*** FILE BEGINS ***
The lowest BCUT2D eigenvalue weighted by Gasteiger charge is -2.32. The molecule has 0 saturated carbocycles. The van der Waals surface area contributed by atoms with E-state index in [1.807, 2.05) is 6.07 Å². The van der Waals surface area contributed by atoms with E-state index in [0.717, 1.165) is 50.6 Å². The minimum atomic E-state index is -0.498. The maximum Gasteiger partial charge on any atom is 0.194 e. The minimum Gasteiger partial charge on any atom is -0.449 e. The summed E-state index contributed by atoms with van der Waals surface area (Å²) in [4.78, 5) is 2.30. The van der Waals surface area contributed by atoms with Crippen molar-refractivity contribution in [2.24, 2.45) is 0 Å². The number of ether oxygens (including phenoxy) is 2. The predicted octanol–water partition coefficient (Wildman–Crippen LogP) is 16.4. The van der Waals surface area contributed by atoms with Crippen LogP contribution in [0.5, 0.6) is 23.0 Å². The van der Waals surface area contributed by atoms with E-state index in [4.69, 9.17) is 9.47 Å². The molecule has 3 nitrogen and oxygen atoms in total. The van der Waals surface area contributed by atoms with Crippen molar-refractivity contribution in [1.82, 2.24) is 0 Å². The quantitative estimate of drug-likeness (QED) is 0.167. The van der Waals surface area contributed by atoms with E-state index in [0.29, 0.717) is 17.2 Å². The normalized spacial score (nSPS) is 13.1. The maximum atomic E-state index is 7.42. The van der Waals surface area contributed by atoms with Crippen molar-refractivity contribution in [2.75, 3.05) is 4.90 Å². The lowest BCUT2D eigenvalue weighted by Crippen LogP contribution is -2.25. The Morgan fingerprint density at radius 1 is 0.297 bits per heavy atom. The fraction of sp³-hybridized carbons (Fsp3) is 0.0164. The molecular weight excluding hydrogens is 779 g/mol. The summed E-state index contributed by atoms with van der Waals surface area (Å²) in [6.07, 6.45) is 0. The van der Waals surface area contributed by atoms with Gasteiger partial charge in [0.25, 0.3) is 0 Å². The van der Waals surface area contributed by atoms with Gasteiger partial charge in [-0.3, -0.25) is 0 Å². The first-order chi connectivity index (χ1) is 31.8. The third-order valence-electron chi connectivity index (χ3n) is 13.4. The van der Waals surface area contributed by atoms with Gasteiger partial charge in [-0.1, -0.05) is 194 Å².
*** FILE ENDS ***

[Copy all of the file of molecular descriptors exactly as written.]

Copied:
The lowest BCUT2D eigenvalue weighted by Gasteiger charge is -2.32. The molecule has 0 saturated carbocycles. The van der Waals surface area contributed by atoms with E-state index in [1.807, 2.05) is 6.07 Å². The van der Waals surface area contributed by atoms with E-state index in [0.717, 1.165) is 50.6 Å². The minimum atomic E-state index is -0.498. The maximum Gasteiger partial charge on any atom is 0.194 e. The minimum Gasteiger partial charge on any atom is -0.449 e. The summed E-state index contributed by atoms with van der Waals surface area (Å²) in [4.78, 5) is 2.30. The van der Waals surface area contributed by atoms with Crippen molar-refractivity contribution in [2.24, 2.45) is 0 Å². The number of ether oxygens (including phenoxy) is 2. The predicted octanol–water partition coefficient (Wildman–Crippen LogP) is 16.4. The van der Waals surface area contributed by atoms with Crippen LogP contribution in [0.5, 0.6) is 23.0 Å². The van der Waals surface area contributed by atoms with E-state index in [4.69, 9.17) is 9.47 Å². The molecule has 3 nitrogen and oxygen atoms in total. The van der Waals surface area contributed by atoms with Crippen molar-refractivity contribution in [1.82, 2.24) is 0 Å². The quantitative estimate of drug-likeness (QED) is 0.167. The van der Waals surface area contributed by atoms with E-state index in [0.29, 0.717) is 17.2 Å². The normalized spacial score (nSPS) is 13.1. The maximum atomic E-state index is 7.42. The van der Waals surface area contributed by atoms with Crippen molar-refractivity contribution in [2.75, 3.05) is 4.90 Å². The lowest BCUT2D eigenvalue weighted by Crippen LogP contribution is -2.25. The Morgan fingerprint density at radius 1 is 0.297 bits per heavy atom. The fraction of sp³-hybridized carbons (Fsp3) is 0.0164. The molecular weight excluding hydrogens is 779 g/mol. The summed E-state index contributed by atoms with van der Waals surface area (Å²) in [6.07, 6.45) is 0. The van der Waals surface area contributed by atoms with Gasteiger partial charge in [0.25, 0.3) is 0 Å². The van der Waals surface area contributed by atoms with Gasteiger partial charge in [-0.3, -0.25) is 0 Å². The first-order chi connectivity index (χ1) is 31.8. The third-order valence-electron chi connectivity index (χ3n) is 13.4. The van der Waals surface area contributed by atoms with Gasteiger partial charge in [-0.1, -0.05) is 194 Å².